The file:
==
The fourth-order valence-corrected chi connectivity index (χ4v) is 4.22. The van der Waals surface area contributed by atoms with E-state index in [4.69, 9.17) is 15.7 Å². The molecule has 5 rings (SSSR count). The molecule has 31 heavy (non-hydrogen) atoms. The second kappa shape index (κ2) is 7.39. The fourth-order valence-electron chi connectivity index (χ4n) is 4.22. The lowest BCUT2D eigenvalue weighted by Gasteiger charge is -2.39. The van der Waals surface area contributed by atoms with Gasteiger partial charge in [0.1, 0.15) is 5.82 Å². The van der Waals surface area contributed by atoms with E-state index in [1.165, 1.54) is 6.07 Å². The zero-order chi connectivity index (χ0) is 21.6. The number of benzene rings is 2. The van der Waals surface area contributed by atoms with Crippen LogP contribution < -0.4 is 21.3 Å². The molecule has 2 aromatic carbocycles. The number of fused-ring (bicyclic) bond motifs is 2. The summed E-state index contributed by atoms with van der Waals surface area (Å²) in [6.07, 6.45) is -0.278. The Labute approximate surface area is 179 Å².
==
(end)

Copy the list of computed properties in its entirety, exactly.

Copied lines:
The fourth-order valence-corrected chi connectivity index (χ4v) is 4.22. The van der Waals surface area contributed by atoms with E-state index in [4.69, 9.17) is 15.7 Å². The molecule has 5 rings (SSSR count). The molecule has 31 heavy (non-hydrogen) atoms. The second kappa shape index (κ2) is 7.39. The fourth-order valence-electron chi connectivity index (χ4n) is 4.22. The lowest BCUT2D eigenvalue weighted by Gasteiger charge is -2.39. The van der Waals surface area contributed by atoms with Gasteiger partial charge in [0.1, 0.15) is 5.82 Å². The van der Waals surface area contributed by atoms with E-state index in [1.165, 1.54) is 6.07 Å². The zero-order chi connectivity index (χ0) is 21.6. The number of benzene rings is 2. The van der Waals surface area contributed by atoms with Crippen LogP contribution < -0.4 is 21.3 Å². The molecule has 2 aromatic carbocycles. The number of fused-ring (bicyclic) bond motifs is 2. The summed E-state index contributed by atoms with van der Waals surface area (Å²) in [6.07, 6.45) is -0.278. The Labute approximate surface area is 179 Å².